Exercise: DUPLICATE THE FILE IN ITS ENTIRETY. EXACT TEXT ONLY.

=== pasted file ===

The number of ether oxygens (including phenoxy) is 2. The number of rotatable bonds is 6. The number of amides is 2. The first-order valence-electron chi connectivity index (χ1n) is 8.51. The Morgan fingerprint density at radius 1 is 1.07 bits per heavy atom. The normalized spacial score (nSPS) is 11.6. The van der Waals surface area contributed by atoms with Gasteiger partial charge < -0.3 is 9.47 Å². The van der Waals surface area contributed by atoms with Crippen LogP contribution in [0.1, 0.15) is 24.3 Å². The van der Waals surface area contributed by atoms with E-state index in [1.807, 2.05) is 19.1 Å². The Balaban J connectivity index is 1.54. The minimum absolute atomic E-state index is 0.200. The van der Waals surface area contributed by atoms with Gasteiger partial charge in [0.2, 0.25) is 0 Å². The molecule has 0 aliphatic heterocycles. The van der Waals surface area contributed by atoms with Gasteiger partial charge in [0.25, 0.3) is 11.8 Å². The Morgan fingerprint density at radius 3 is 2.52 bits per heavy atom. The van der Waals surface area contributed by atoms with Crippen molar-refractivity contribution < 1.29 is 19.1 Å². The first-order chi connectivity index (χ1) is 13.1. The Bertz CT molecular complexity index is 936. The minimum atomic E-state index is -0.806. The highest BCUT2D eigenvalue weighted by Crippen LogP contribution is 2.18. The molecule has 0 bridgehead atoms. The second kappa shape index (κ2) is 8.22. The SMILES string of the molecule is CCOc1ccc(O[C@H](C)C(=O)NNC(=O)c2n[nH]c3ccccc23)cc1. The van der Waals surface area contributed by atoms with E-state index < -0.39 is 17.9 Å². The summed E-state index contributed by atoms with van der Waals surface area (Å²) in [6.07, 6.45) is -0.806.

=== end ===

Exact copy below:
The number of ether oxygens (including phenoxy) is 2. The number of rotatable bonds is 6. The number of amides is 2. The first-order valence-electron chi connectivity index (χ1n) is 8.51. The Morgan fingerprint density at radius 1 is 1.07 bits per heavy atom. The normalized spacial score (nSPS) is 11.6. The van der Waals surface area contributed by atoms with Gasteiger partial charge < -0.3 is 9.47 Å². The van der Waals surface area contributed by atoms with Crippen LogP contribution in [0.1, 0.15) is 24.3 Å². The van der Waals surface area contributed by atoms with E-state index in [1.807, 2.05) is 19.1 Å². The Balaban J connectivity index is 1.54. The minimum absolute atomic E-state index is 0.200. The van der Waals surface area contributed by atoms with Gasteiger partial charge in [0.2, 0.25) is 0 Å². The molecule has 0 aliphatic heterocycles. The van der Waals surface area contributed by atoms with Gasteiger partial charge in [0.25, 0.3) is 11.8 Å². The Morgan fingerprint density at radius 3 is 2.52 bits per heavy atom. The van der Waals surface area contributed by atoms with Crippen molar-refractivity contribution < 1.29 is 19.1 Å². The first-order chi connectivity index (χ1) is 13.1. The Bertz CT molecular complexity index is 936. The minimum atomic E-state index is -0.806. The highest BCUT2D eigenvalue weighted by Crippen LogP contribution is 2.18. The molecule has 0 bridgehead atoms. The second kappa shape index (κ2) is 8.22. The SMILES string of the molecule is CCOc1ccc(O[C@H](C)C(=O)NNC(=O)c2n[nH]c3ccccc23)cc1. The van der Waals surface area contributed by atoms with E-state index < -0.39 is 17.9 Å². The summed E-state index contributed by atoms with van der Waals surface area (Å²) in [6.07, 6.45) is -0.806.